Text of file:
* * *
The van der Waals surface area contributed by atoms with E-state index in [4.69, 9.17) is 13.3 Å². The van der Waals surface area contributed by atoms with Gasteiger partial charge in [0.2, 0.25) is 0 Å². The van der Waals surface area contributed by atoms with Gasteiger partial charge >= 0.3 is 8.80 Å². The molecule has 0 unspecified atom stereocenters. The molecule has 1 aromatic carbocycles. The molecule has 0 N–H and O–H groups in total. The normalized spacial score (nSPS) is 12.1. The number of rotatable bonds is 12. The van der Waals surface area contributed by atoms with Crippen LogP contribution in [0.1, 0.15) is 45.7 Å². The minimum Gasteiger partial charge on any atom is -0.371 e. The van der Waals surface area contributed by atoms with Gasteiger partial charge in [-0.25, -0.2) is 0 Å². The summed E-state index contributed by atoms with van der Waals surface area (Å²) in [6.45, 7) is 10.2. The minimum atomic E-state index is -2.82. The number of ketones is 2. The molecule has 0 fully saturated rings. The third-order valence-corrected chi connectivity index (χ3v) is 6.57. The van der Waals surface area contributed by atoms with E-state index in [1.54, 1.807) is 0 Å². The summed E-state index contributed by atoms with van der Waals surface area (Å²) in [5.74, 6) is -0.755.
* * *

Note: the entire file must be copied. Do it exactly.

The van der Waals surface area contributed by atoms with E-state index in [4.69, 9.17) is 13.3 Å². The van der Waals surface area contributed by atoms with Gasteiger partial charge in [0.2, 0.25) is 0 Å². The van der Waals surface area contributed by atoms with Gasteiger partial charge >= 0.3 is 8.80 Å². The molecule has 0 unspecified atom stereocenters. The molecule has 1 aromatic carbocycles. The molecule has 0 N–H and O–H groups in total. The normalized spacial score (nSPS) is 12.1. The number of rotatable bonds is 12. The van der Waals surface area contributed by atoms with Crippen LogP contribution in [0.1, 0.15) is 45.7 Å². The minimum Gasteiger partial charge on any atom is -0.371 e. The van der Waals surface area contributed by atoms with Gasteiger partial charge in [-0.25, -0.2) is 0 Å². The summed E-state index contributed by atoms with van der Waals surface area (Å²) in [6.45, 7) is 10.2. The minimum atomic E-state index is -2.82. The number of ketones is 2. The molecule has 0 fully saturated rings. The third-order valence-corrected chi connectivity index (χ3v) is 6.57. The van der Waals surface area contributed by atoms with E-state index in [1.54, 1.807) is 0 Å². The summed E-state index contributed by atoms with van der Waals surface area (Å²) in [5.74, 6) is -0.755.